Who is an honest man? The honest man, the hero, works with his mind and with his hands. He also respects and values the work of others. The honest man lives in reality and refuses to be deceived. The dishonest man, the villain, convinces himself that the money made by the work of others rightly belongs to him, simply because he sees the money and wants it. Villains want to have money without doing anything of value for anyone else. Heroes do things of value and rightly expect to be compensated for their honest efforts. One could argue that the villains love money, while the heroes love life. In the course of living their lives, doing what they love to do, the heroes make money. The villains, however, waste their lives envying and stealing others’ money instead of living their own lives and doing things that have value.
Hank Reardon invents a new metal that is lighter and stronger than steel. Because of his effort and ingenuity, Dagny Taggart is able to build a new style of bridge that could not be built of anything but Reardon metal. Because of Dagny’s effort and ingenuity, transportation exists that would not otherwise have existed. As Francisco d’Anconia says, “Money is made-before it can be looted or mooched-made by the effort of every honest man, each to the extent of his ability.” (381) The heroes take pleasure in what they create: music, philosophy, engines, metal, etc. They succeed honestly and expect favors from nobody-and for that, they are vilified by the villains. The villains believe themselves to be more virtuous, because they claim not to love money. Like the Gnostics of old, they claim that the material (money) is evil while the non-material (their “values” of “fairness” and such) is good. While claiming the moral high ground, the villains live dishonestly off the work of others-the work of those who deal with matter, reality, and honest exchange. They are hypocrites.
James Taggart is typical of the villains. He enjoys money, power, and status among the other villains, i.e. he wants to have money. James, however, despises the effort and especially the risk-taking behaviors that create the money. Dagny alone assumes all the risks in building the John Galt Line, while James cooperates with the villains and ultimately destroys the railroad. Hank Reardon’s brother is like James; he wants what Hank has without doing what Hank does. Hank’s wife despises his business, yet has no moral qualms about enjoying all the nice things Hank’s money provides.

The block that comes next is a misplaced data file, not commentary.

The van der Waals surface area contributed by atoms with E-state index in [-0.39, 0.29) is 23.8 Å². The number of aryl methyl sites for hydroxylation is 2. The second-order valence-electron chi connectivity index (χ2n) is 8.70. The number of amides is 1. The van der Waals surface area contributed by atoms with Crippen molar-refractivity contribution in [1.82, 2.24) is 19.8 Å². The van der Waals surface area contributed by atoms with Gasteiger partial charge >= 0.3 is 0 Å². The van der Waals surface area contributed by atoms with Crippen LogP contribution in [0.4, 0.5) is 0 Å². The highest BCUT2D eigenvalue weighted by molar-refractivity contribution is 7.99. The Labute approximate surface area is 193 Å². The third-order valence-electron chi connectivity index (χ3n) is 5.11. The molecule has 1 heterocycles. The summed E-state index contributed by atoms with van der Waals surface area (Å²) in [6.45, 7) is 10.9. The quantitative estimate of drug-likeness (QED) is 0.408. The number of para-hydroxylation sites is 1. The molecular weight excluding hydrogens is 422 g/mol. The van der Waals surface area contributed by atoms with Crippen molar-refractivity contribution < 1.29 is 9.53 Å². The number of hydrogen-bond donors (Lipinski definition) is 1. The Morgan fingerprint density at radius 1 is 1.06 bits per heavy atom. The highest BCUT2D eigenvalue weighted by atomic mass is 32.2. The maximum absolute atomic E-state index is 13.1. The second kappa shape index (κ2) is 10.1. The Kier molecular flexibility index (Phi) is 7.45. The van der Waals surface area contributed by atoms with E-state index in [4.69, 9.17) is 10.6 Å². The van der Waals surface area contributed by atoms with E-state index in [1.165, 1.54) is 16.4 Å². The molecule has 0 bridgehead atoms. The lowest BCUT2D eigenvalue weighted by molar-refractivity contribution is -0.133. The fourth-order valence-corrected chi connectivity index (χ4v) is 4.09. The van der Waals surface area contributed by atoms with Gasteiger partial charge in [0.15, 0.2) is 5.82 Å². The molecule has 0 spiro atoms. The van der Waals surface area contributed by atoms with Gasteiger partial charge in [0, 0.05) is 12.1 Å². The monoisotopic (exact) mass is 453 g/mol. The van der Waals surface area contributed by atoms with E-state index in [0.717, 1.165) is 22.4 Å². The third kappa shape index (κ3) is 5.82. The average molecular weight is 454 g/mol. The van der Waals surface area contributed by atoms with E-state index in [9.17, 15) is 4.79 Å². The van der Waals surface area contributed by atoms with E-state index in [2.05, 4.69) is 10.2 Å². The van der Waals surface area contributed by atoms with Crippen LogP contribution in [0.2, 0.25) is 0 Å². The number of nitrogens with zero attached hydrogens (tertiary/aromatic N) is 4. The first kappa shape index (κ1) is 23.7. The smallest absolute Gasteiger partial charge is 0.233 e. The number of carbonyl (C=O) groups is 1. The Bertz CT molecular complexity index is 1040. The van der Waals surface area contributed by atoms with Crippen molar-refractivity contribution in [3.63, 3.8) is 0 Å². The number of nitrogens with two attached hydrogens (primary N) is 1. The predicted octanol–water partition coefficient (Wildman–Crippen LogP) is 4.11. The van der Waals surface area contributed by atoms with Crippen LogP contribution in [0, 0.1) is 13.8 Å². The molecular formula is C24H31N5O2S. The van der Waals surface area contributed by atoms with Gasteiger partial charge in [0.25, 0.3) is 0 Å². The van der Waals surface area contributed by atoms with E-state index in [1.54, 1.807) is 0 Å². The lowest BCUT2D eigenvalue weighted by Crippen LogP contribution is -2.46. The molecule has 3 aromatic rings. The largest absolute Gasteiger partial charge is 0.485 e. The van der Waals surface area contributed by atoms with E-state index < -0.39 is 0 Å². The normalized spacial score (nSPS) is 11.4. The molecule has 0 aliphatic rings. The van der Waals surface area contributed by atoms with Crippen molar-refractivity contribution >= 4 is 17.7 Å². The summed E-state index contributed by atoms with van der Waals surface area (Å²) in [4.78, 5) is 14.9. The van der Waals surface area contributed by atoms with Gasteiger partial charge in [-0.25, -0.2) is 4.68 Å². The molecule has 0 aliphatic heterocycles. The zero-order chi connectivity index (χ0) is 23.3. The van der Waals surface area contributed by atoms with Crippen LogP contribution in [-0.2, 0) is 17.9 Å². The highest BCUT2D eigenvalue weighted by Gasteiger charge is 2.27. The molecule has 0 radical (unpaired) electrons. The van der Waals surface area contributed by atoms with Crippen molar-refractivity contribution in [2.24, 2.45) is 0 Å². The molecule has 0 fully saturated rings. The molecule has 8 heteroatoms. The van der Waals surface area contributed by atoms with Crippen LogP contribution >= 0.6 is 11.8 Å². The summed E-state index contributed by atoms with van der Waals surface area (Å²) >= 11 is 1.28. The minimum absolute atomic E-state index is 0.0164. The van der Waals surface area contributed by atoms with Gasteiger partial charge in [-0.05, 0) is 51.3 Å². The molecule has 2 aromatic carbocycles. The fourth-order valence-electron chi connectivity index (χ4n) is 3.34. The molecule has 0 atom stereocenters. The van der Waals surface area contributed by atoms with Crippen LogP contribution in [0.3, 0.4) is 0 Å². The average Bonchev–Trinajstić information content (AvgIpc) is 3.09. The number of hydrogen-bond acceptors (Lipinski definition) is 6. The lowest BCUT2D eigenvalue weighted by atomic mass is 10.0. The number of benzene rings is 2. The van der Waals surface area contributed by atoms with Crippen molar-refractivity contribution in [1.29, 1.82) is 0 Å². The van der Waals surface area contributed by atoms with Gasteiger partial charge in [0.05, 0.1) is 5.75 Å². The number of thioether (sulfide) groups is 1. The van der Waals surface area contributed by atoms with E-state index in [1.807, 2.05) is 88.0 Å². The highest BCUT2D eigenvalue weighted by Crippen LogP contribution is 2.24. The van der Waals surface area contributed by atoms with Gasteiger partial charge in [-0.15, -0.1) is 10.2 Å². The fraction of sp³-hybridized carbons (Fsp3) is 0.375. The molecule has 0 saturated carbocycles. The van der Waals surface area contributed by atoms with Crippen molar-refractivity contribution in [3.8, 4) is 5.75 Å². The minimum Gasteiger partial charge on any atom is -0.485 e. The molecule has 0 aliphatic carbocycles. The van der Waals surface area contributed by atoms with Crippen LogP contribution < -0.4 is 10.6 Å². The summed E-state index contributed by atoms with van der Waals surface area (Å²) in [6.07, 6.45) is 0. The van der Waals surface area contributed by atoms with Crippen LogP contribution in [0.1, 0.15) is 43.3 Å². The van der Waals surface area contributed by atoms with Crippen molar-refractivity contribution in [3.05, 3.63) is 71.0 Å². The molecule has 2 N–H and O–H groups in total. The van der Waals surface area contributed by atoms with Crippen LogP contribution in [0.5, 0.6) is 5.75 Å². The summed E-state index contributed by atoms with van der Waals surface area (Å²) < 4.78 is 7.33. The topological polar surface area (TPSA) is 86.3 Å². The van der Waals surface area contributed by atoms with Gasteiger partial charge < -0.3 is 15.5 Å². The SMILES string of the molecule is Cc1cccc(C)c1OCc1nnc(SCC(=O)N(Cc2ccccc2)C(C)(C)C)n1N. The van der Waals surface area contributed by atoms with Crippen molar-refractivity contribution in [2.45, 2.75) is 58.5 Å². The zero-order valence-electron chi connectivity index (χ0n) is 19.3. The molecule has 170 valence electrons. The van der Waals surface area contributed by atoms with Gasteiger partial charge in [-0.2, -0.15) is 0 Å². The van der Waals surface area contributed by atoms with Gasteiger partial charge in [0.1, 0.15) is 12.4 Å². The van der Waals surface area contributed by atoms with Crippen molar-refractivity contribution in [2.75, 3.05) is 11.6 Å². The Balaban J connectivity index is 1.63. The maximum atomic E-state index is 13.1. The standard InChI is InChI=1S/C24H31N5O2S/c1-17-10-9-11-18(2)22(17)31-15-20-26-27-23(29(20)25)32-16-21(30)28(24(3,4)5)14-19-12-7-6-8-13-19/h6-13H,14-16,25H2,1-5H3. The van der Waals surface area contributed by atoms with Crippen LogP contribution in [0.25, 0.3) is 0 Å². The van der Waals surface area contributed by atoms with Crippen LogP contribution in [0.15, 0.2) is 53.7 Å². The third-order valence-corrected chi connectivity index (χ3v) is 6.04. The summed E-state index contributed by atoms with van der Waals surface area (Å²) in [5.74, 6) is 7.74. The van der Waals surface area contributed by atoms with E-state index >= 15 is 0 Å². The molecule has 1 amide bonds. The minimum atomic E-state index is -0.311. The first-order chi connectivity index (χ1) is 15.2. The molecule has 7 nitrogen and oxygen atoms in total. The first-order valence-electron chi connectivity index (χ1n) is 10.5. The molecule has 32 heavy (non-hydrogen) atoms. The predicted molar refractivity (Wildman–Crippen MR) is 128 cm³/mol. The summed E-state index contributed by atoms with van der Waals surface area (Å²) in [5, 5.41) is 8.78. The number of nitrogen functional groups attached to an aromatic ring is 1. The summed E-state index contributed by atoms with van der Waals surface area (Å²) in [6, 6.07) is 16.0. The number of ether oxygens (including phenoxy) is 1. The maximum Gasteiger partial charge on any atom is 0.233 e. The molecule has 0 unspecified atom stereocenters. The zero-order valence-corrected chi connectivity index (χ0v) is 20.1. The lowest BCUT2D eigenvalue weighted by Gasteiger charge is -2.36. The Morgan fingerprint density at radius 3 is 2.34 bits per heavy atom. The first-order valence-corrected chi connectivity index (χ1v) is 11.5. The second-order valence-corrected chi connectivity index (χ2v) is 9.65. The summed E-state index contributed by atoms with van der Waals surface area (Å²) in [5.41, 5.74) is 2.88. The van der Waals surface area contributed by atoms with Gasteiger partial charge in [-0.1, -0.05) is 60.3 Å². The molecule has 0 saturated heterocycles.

The villains see the successes of Hank, Dagny and others, and assume entitlement to their wealth. The villains use government to confiscate the wealth of the heroes and to cripple the businesses that made the money. They are like parasites that ultimately kill their hosts. The villains assume that the producers will continue to produce, no matter how many obstacles the government places in their path. While the villains accuse the heroes of greed, it is actually the villains who covet and steal, while offering nothing in return. Francisco explains that “moochers claim your product by their tears” e.g. Hank’s family, while “looters claim your product by force” e.g. the government. (380) Dr. Akston further observes that the looters believe “need is holier than ability and pity is holier than justice.” (723)
While John Galt and others like him “disappear,” the holdouts (Dagny and Hank) continue to battle against increasing obstacles and stubbornly insist they will outlast the villains. Francisco is finally able to convince Hank that he must stop giving the looters what they want-continued use of his mind and resources, which they will squander and destroy. Of the looters, Francisco observes that “they are willing to bear nothing” while Hank is “willing to bear anything.” (387) In other words, the looters evade responsibilities, while the producers assume responsibilities. Thus, Hank realizes that his willingness to continue to behave responsibly and honestly is what enables the villains to continue behaving dishonestly. In psychological terms, Hank is an “enabler,” until he drops out of the corrupt system.
John Galt saves the world by convincing the heroes to stop feeding the parasite that is destroying them. He saw that the time had come for a strike by those who had never before gone on strike. The time had come to “Let the world discover who they are, what they do, and what happens when they refuse to function.” (677) The villains, having built their society on the assumption that they could mooch and loot from the producers forever, are defeated by their false assumption. Even their guns cannot force a hero to think for them. Having lived dishonestly, they cannot save themselves once there are no more producers to consume. They are defeated by people who see the truth and who insist on believing what they know to be true. They are defeated by the honest men, who will rebuild an honest world.
Rand, Ayn. Atlas Shrugged. Page numbers given for quotations are from the 50th Anniversary Edition paperback by Signet Books, ISBN: 978-0-451-19114-4